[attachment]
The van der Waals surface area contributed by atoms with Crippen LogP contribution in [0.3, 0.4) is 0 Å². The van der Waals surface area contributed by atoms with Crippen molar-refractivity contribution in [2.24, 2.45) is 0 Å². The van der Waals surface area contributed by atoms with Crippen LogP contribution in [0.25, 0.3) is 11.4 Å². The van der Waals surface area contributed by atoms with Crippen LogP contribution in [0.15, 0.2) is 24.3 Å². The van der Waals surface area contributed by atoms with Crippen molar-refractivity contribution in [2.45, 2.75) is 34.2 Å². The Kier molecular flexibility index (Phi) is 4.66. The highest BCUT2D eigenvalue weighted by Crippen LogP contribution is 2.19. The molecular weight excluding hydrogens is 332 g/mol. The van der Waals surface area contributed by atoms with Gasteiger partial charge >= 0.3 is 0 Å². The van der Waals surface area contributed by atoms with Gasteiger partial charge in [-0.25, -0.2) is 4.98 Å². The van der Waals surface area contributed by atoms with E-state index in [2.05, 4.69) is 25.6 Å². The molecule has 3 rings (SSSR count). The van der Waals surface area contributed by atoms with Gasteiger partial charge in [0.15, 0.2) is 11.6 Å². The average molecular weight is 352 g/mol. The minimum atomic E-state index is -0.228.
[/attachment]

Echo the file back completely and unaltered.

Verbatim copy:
The van der Waals surface area contributed by atoms with Crippen LogP contribution in [0.3, 0.4) is 0 Å². The van der Waals surface area contributed by atoms with Crippen molar-refractivity contribution in [2.24, 2.45) is 0 Å². The van der Waals surface area contributed by atoms with Crippen LogP contribution in [0.25, 0.3) is 11.4 Å². The van der Waals surface area contributed by atoms with Crippen LogP contribution in [0.15, 0.2) is 24.3 Å². The van der Waals surface area contributed by atoms with Crippen molar-refractivity contribution in [2.45, 2.75) is 34.2 Å². The Kier molecular flexibility index (Phi) is 4.66. The highest BCUT2D eigenvalue weighted by Crippen LogP contribution is 2.19. The molecular weight excluding hydrogens is 332 g/mol. The van der Waals surface area contributed by atoms with Gasteiger partial charge >= 0.3 is 0 Å². The van der Waals surface area contributed by atoms with Gasteiger partial charge in [-0.25, -0.2) is 4.98 Å². The van der Waals surface area contributed by atoms with E-state index in [2.05, 4.69) is 25.6 Å². The molecule has 3 rings (SSSR count). The van der Waals surface area contributed by atoms with Gasteiger partial charge in [0.15, 0.2) is 11.6 Å². The average molecular weight is 352 g/mol. The minimum atomic E-state index is -0.228.